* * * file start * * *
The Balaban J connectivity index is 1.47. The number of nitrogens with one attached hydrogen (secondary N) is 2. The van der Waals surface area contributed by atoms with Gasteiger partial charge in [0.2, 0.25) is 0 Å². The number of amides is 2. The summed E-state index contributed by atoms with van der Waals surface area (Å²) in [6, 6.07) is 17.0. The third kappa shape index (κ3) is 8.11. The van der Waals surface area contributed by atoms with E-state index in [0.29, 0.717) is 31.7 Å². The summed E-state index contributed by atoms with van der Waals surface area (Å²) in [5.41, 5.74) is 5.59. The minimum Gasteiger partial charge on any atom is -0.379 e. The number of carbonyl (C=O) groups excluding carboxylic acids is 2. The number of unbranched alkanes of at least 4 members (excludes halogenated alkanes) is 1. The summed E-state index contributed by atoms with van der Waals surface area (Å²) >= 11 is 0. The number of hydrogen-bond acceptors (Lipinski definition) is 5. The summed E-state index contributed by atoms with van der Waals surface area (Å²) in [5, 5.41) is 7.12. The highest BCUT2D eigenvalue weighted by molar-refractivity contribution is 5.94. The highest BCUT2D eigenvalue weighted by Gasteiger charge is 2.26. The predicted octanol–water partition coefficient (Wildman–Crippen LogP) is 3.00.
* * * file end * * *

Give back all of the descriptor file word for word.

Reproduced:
The Balaban J connectivity index is 1.47. The number of nitrogens with one attached hydrogen (secondary N) is 2. The van der Waals surface area contributed by atoms with Gasteiger partial charge in [0.2, 0.25) is 0 Å². The number of amides is 2. The summed E-state index contributed by atoms with van der Waals surface area (Å²) in [6, 6.07) is 17.0. The third kappa shape index (κ3) is 8.11. The van der Waals surface area contributed by atoms with E-state index in [0.29, 0.717) is 31.7 Å². The summed E-state index contributed by atoms with van der Waals surface area (Å²) in [5.41, 5.74) is 5.59. The minimum Gasteiger partial charge on any atom is -0.379 e. The number of carbonyl (C=O) groups excluding carboxylic acids is 2. The number of unbranched alkanes of at least 4 members (excludes halogenated alkanes) is 1. The summed E-state index contributed by atoms with van der Waals surface area (Å²) >= 11 is 0. The number of hydrogen-bond acceptors (Lipinski definition) is 5. The summed E-state index contributed by atoms with van der Waals surface area (Å²) in [5, 5.41) is 7.12. The highest BCUT2D eigenvalue weighted by molar-refractivity contribution is 5.94. The highest BCUT2D eigenvalue weighted by Gasteiger charge is 2.26. The predicted octanol–water partition coefficient (Wildman–Crippen LogP) is 3.00.